Sundari Mase

Order meant to align with state plans and guidelines

During her daily live broadcast, Sonoma County Health Officer Dr. Sundari Mase announced a new health order related to COVID-19. The new order has no end date, unlike previous orders, and is aligned with recent phased orders made by Gov. Gavin Newsom. It also loosens restrictions on certain types of businesses.

“This loosening is possible because of the significant interruption of community transmission,” Mase said.

The new order goes into effect at 12:01 a.m. May 4. This change comes on the heels of a “soft opening” of parks on April 28. Newly permitted activities include all forms of construction, arborists, gardeners, landscapers and pool maintenance, as well as environmental site remediation.

Other businesses that may re-open retail operations (not just essential services) include bicycle shops, auto dealers, auto supply and repair shops and nurseries. In addition, professional services, such as legal, notary or accounting services, when necessary to assist in compliance with non-elective, legally required activities or in relation to death or incapacity are now allowed.

Finally, the new order allows golf courses and driving ranges to operate, subject to specific Golf Site Requirements, relating to social distancing and hygiene management. Faith-based organizations may provide social services and the new order allows counseling and the hosting religious services through virtual streaming or similar technology.

Though some of the order represents a loosening, there are strict requirements for social distancing, protecting employee health, preventing crowds gathering, increasing sanitization and preventing unnecessary contacts. There are new and specific safety requirements for constructions sites and golf courses. The new rules for construction sites can be found at . The full list of rules regarding the operation of golf courses and driving ranges can be found here

There is also some loosening of the restrictions on real estate agents and sales, but showings are still encouraged to be virtual. However, there is now some wiggle room for in-person showings. In-person residential viewings must be by appointment only, and must be limited to two visitors (from the same household or living unit) and one individual showing the unit. In-person visits are not allowed when the occupant is still residing in the residence unless gloves, facial coverings and shoe coverings are worn during the visit; there is no contact with staging items or personal property during the showing;, and the seller or landlord cleans the property after the visit with products on the Environmental Protection Agency’s approved list of disinfectants, paying attention to any areas that may be commonly touched, such as door knobs, handles, counter tops and staging items.

Mase stated that the reason the new order does not have an end date is because it allows the county more maneuverability to respond to what data is telling them, and that if a spike or surge of cases occurs, then they can easily change course and re-tighten restrictions.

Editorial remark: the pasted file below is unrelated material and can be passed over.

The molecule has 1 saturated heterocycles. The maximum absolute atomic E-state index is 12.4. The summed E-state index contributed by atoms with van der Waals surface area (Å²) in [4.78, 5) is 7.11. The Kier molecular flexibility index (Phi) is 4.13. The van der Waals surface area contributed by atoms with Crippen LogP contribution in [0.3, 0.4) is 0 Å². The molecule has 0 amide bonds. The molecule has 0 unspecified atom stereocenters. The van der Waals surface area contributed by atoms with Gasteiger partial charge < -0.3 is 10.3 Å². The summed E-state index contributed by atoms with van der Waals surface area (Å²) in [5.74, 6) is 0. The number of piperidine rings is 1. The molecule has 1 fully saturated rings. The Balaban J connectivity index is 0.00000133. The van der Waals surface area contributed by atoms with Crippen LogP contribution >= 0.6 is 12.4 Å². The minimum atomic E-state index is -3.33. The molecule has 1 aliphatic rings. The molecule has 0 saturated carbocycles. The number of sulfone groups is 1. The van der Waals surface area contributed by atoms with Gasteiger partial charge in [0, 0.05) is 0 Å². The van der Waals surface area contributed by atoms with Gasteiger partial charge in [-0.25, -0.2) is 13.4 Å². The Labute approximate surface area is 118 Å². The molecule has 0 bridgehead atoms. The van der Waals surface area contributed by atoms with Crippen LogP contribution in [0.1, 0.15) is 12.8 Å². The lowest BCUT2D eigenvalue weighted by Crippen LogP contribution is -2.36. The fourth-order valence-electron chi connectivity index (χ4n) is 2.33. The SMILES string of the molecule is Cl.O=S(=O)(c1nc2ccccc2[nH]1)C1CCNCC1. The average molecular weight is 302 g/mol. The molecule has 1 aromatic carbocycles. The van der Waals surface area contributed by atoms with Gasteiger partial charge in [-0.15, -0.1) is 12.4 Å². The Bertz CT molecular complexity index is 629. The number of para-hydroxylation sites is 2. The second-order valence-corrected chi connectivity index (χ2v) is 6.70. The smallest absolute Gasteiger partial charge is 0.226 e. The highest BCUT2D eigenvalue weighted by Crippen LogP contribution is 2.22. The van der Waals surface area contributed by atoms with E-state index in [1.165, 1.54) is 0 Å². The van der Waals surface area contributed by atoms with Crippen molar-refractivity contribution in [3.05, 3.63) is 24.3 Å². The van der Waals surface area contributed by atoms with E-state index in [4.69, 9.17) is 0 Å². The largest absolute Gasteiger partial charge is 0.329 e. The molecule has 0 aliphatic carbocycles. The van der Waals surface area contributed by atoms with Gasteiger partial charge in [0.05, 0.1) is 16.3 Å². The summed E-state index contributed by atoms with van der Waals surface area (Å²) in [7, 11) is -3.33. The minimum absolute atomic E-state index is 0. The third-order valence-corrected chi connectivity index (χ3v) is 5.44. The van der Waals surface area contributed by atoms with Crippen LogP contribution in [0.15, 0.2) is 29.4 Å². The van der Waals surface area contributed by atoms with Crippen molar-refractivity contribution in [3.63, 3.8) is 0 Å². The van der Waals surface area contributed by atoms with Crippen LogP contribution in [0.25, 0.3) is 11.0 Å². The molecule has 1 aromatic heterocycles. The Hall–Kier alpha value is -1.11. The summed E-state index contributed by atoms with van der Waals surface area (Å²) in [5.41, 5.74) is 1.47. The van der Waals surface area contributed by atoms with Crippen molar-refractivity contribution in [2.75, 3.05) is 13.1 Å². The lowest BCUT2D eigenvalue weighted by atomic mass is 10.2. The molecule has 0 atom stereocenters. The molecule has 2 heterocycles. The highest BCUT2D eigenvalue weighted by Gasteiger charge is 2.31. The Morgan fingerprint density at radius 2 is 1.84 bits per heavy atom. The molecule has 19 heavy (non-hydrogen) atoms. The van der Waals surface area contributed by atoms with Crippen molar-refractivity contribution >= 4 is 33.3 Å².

“The order doesn’t have end date. We did this because we want to be able to respond and make modifications as necessary either loosening or tightening, based on our data and as state orders change rapidly,” she said.

The plan going forward for continued loosening of restrictions is based on the Governor’s recently announced four stage “roadmap,” which is meant to lead to a full reopening.

Stage 1, Safety and Preparedness, is the stage we are currently in and features continuing to build out testing, contact tracing, the use of personal protective equipment (PPE) and hospital surge capacity. It also includes making essential workplaces as safe as possible through physical and workflow adaptation, widely available PPE, an “essential workforce safety net” and encouraging individual behavior changes. It also includes preparing sector-by-sector safety guidelines for expanded workforce.

Stage 2, lower risk workplaces, is the gradual opening of some lower risk workplaces with adaptations. These include retail outlets for curbside pickup, manufacturing, offices where telework is not possible and the opening of additional public spaces. There is also an expanded workforce safety net including wage replacements so workers can stay home when sick.

Stage 2 also includes the opening of schools and childcare facilities with adaptations. Summer programs may happen and the school year may start earlier. Childcare facilities will provide more care and learning gaps from distance learning will be addressed. However, institutions must ensure students and staff are protected. Stage 2 will also allow a broader workforce to return.

The shift to stage 2 will occur, according, to the governor’s order when hospitalizations and ICU trends stabilize, hospital surge capacity is able to meet demand, there is a sufficient supply of PPE to meet demand, there is sufficient testing capacity to meet to meet demand and there is capacity to contact trace statewide. There will be an official order to shift into phase 2, though again a spike in cases could cause a return to phase 1.

Stage 3 will lead to the opening of higher risk workplaces like personal care facilities (hair and nail salons), entertainment venues like theaters and sports venues with no spectators and in person religious services, including weddings. Stage 4, will be a return to near normalcy, and is dependent on therapy development, such as a vaccine.

The full text of the new order can be found at

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